Fixation of Functionalized DNA Nanostructures
Licentiate thesis, 2009
This thesis features results from two different studies on a fully addressable non-repetitive network on the nanometre scale, assembled by synthetic DNA molecules. A bio-inspired molecular approach, based on principles of self-assembly, has brought about a paradigm shift in nanoscience, from a top-down to a bottom-up perspective. The studied system in this thesis is a two-dimensional assembly of hexagonal unit cells with the potential of controlling diverse processes, such as energy transfer or chemical synthesis, at the highest precision. The first study proves successful formation of the first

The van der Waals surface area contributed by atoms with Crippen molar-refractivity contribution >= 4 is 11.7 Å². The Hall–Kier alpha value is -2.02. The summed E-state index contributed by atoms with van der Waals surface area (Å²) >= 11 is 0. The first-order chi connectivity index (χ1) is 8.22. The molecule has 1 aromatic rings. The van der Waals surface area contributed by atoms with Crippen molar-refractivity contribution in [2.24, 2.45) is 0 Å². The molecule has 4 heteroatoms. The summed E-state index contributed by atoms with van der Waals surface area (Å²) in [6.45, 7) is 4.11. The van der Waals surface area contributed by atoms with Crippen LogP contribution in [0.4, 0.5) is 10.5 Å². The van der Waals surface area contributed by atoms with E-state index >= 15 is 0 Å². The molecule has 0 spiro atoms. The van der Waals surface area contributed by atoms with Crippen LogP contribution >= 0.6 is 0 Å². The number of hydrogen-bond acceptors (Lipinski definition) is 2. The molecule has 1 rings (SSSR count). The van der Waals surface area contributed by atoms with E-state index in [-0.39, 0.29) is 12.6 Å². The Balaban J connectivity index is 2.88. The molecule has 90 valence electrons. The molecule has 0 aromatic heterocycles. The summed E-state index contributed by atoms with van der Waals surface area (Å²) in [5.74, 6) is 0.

generation of this network, a fused bihexagonal structure. The study also illustrates a method of addressing a specific location in the system using triplex recognition. Furthermore, the triplex recognition functions in principle as an information storage device. The second study introduces a fixation strategy based on the principles of click chemistry. By covalently cross-linking a DNA hexagon the stability is markedly increased, creating a module that may readily be adapted as a building block for larger structures.